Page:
June 5, 2016
Q. How can I protect myself from a second heart attack? A. After you experience a heart attack, your chance of having another is higher. Most people survive their first heart attack and can return to their normal routine, but they will need to make a few changes. Depending on how badly your heart was damaged and the degree of your heart disease, your doctor will recommend specific medications and lifestyle changes that are right for you. However, it is up to you to follow those recommendations to make a full recovery.
March 7, 2015 |
The Philadelphia murder trial of "Black Madam" Padge-Victoria Windslowe is expected to resume Friday following her release from a hospital after treatment for chest pain. Windslowe is charged with third-degree murder in the 2011 death of a British dancer who had received silicone injections in a buttocks-enhancement procedure. Her trial was last in session last Friday. On Monday, Windslowe, 43, complained of chest pain and was taken from the city's prison system to an unidentified Philadelphia hospital.
March 4, 2015 |
THE TRIAL OF "Black Madam" Padge-Victoria Windslowe did not continue yesterday because the defendant was hospitalized. Windslowe was taken to a hospital yesterday morning after complaining of chest pains, Philadelphia Prison System spokeswoman Shawn Hawes said. Windslowe, 45, was to resume testifying in her trial in connection with silicone butt injections she gave to two women, one of whom died shortly after receiving the injections. Yesterday morning, after attorneys met privately with Common Pleas Judge Rose Marie DeFino-Nastasi, a court crier told observers that the trial would not resume until the afternoon.
February 19, 2015
A story in the Sunday Health section quoted cardiologist Eric Topol, author of the new book The Patient Will See You Now, incorrectly suggesting that readings from smartphone apps can substitute for a physical visit to the emergency room by a patient with chest pain. Topol clarifies that "the current apps diagnose heart rhythm issues, not heart attacks. "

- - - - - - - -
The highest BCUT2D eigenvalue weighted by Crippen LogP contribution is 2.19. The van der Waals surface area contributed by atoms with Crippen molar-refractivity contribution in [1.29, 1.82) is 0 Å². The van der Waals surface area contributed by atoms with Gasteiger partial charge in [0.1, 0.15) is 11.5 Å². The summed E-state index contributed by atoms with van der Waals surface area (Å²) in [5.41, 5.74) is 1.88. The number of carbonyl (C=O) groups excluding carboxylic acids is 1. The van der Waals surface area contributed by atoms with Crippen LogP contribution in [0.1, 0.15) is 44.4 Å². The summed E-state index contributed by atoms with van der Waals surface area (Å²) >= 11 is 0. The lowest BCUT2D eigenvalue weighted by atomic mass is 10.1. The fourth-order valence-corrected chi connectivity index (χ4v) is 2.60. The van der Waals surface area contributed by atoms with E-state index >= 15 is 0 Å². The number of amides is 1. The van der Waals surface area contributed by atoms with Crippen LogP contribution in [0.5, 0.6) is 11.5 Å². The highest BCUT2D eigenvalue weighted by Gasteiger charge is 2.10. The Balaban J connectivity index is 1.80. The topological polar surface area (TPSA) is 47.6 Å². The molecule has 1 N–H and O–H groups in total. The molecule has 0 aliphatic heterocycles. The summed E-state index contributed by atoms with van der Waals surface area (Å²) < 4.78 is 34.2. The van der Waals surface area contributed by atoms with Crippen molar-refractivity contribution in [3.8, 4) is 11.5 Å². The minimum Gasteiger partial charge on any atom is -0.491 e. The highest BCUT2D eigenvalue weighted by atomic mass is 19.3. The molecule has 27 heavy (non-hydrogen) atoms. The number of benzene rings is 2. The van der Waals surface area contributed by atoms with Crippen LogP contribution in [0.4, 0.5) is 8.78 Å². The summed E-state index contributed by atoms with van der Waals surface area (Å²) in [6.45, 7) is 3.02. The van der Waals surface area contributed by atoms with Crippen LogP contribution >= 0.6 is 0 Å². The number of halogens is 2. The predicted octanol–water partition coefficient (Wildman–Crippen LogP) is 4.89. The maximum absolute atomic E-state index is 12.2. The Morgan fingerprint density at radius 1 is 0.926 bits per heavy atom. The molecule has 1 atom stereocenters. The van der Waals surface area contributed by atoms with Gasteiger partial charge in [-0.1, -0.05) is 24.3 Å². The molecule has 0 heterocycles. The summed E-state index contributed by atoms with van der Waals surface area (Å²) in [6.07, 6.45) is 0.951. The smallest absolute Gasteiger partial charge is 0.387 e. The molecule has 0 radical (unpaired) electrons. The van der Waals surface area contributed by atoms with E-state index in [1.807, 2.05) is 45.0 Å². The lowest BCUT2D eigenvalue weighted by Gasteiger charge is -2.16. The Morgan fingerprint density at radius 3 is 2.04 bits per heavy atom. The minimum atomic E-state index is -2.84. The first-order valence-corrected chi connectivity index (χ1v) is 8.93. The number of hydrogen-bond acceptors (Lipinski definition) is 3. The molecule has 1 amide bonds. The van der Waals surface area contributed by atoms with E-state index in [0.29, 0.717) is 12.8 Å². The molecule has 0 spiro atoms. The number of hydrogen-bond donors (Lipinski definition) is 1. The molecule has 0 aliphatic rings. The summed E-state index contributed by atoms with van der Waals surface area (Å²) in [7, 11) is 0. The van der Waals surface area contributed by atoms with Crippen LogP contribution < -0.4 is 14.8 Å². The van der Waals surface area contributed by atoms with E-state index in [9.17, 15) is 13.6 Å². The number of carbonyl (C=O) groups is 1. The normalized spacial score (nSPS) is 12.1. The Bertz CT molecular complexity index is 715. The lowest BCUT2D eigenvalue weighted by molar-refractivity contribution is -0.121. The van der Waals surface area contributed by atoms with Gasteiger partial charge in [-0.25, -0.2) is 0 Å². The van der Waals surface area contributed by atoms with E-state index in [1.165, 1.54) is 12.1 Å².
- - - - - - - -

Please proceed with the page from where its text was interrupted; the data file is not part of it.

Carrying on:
November 2, 2014 |
Millions of Americans suffer from recurring chest pain that is hard to explain and treat because it is not caused by their hearts. They often undergo extensive testing and end up on drugs for acid reflux, depression, or even lung disease. But only about 40 percent of noncardiac chest-pain patients respond to these drugs. And most still have painful symptoms, said Temple University gastroenterol-ogist Ron Schey. Now, he may have found a novel way to treat some of them: dronabinol, a synthetic form of marijuana.
May 18, 2014 |
A 20-year-old woman, who was overweight but otherwise healthy, started feeling an odd, dull pain in her chest. She hoped that if she put up with it for a few days, it might go away. But it didn't. So she went to see her family doctor, who immediately sent her to a cardiologist. She was given a stress test to see if exercise caused any changes in blood flow to her heart. The doctor also ordered an echocardiogram, which sends sound waves to the heart to measure the movement of the valves and heart muscle.
August 29, 2013
SHE WANTED to rev up her fitness routine, but she didn't bargain for this. Theresa Conroy wanted to shake things up. The already fit 51-year-old yoga instructor and owner of Roxborough's Yoga on Ridge wanted to take her personal fitness to new levels and hoped to shed a few stubborn pounds in the process. "I run three or four times a week and teach five to six classes, plus my own practice, but I just wanted to spice it up," she told me. So she decided to go to a personal trainer for a 30-minute fitness evaluation that entailed pull-ups, explosive plyometric moves and suspension exercises.
August 19, 2013 |
One in an occasional series on attempts to solve a medical mystery. It was supposed to be a routine surgery. At least, as routine as surgery can be on the aorta - the largest blood vessel in the body, one connected directly to your heart, the one that carries all the blood going to every part of your body other than your lungs. The story started about two years ago, when a CT scan done for chest pain and difficult breathing showed that M.E. had an aortic aneurysm. An aneurysm is a dilation of a blood vessel - basically, part of the blood vessel begins to balloon and get wider.
February 3, 2013
DEAR ABBY : I'm a 20-year-old college student with a great job, life ambitions and parents who love me. A few months ago I met a wonderful young man who is in the Army. We met on the Internet, communicated online for several weeks, then took the next step to meet in person. "Jack" is 10 years older than I am and has a son from a previous marriage. I did a background check and everything he told me is true. But I'm afraid to introduce him to my parents. They are leery about people meeting on the Internet.